London housing crisis forcing workers to quit their jobs, says CBI survey

More than a quarter of the leading firms in the capital who responded said some employees had been leaving because they cannot afford to live in the local area
London’s housing crisis is forcing employees to quit their jobs and making it difficult for firms to recruit staff, according to a new survey by the Confederation of British Industry (CBI).
The business organisation said 28 per cent of the 176 leading firms in the capital who responded said that some of their employees had left because they could not afford to live in the local area.
High housing costs in the capital are also apparently hampering the ability of firms to recruit entry-level staff, with 66 per cent of respondents citing them as having a negative impact. That was up from 57 per cent in 2015.
Read more The UK economy suffers if millennials become permanent renters The survey suggests the housing situation is hampering the expansion of flexible working for employees too, with 36 per cent of firms claiming the ..

Morrisons pledges to make all its packaging recyclable by 2025

The supermarket has already banned the sale of single use carrier bags
Morrisons has pledged to make all its own-brand packaging reusable, recyclable or compostable by 2025 amid a range plans to reduce plastic use within its stores.
The supermarket will allow customers to use their own containers to buy meat and fish from its butcher and fishmonger counters, and will trial the removal of plastic packaging from fruit and vegetables in a number of stores.
It is also replacing the black plastic trays used for fish and meat with recyclable packaging materials, with a target of phasing out the trays by the end 2019.
Read more Packaging must be next in sight for plastic ban, say campaigners UK to ban sale of plastic straws and drinks stirrers This is how much plastic is in the ocean David Potts, chief executive of Morrisons, said: “Reducing the damage caused by plastic is one of the most challenging issues society can address. Because we make most of the fresh food we sell, we’re in a..

Facebook beat Wall Street revenue projections with user numbers on target despite data privacy scandal

Social media giant continues to grow despite Cambridge Analytica controversy
Facebook beat Wall Street revenue projections and announced that its user numbers were in line with estimates in the wake of a user data privacy scandal.
Up to 87m users saw their data end up in the possession of political consulting firm Cambridge Analytica, which worked for Donald Trump’s presidential campaign. Facebook has since been scrambling to mollify angry politicians and reassure users that it will safeguard their personal information.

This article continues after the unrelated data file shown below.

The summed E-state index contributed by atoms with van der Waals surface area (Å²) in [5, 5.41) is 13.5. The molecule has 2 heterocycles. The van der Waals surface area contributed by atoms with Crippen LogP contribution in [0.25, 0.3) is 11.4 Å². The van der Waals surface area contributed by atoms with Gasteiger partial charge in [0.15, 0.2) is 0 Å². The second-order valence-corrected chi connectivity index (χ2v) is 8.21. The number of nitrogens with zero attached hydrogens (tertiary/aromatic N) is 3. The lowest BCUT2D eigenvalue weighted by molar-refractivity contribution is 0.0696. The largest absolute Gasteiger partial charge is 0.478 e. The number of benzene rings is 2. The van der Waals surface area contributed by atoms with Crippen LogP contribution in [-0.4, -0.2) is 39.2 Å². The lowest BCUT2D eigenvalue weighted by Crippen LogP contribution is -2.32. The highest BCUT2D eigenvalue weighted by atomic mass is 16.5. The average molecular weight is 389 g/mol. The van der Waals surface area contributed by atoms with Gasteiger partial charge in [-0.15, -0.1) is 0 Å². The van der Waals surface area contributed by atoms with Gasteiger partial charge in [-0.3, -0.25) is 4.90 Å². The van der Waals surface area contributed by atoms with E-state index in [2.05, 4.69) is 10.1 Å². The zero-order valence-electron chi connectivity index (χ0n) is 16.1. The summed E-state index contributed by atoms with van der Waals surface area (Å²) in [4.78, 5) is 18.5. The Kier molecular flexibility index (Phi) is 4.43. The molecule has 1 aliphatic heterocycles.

Amid that turmoil, observers were keenly watching the company’s user figures to assess the potential damage and see if the scandal would suppress Facebook’s long-term growth.
Read more Professor apologises for helping Cambridge Analytica harvest data Cambridge Analytica whistleblower to give evidence to US Congress Suspended Cambridge Analytica boss refuses to appear before MPs Its North American user numbers were already flagging at the end of 2017, and since the..

Persimmon shareholders revolt over chief executive's 'grossly excessive' £75m bonus

Jeff Fairburn’s bonus could pay 4,100 of the company's full-time staff the Living Wage for a year
Persimmon shareholders rebelled on Wednesday against a “grossly excessive” £75m bonus awarded to the housebuilder’s chief executive Jeff Fairburn.
In a vote at the company’s annual general meeting, 48.5 per cent of ballots were cast against the pay deal while 30 per cent of shareholders abstained.
The company said it recognised that “a sizeable number of shareholders remained concerned” about the incentive plan, which also saw other senior executives awarded tens of millions of pounds.
Read more City drops ball as Persimmon narrowly wins AGM vote on CEO's pay Mr Fairburn's pay prompted widespread condemnation in December, after it was reported that he would collect more than £100m. After public outcry from politicians and shareholders, Mr Fairburn offered to cut the bonus £25m and said he would donate a “substantial proportion” to charity.
Finance director Mike Killo..

City drops the ball as Persimmon narrowly wins AGM pay vote despite uproar over CEO's £100m

The advisory vote won the support of 51.5 per cent of investors, but there were an unusually high number of abstentions
Just how absurd does a CEO’s package have to get for shareholders to vote against the remuneration report of the company that employs them?
It’s fair to ask that question in the wake of the furore over Persimmon Homes handing a bonus worth more than £100m to CEO Jeff Fairburn.
The advisory vote on the company’s pay report at its York AGM was a close run thing, but in the end the builder won the day with 51.5 per cent voting in favour, 48.5 per cent opposed.
Read more Persimmon execs give up part of obscene bonuses: It's a empty gesture Help to Buy, Persimmon Homes profits and why our columnist is outraged Persimmon expects 2017 profits to beat market expectations There were an unusually high number of abstentions, which is what the more gutless among the City’s big investors like to do when they want to “send a message”.
For the record the votes withhe..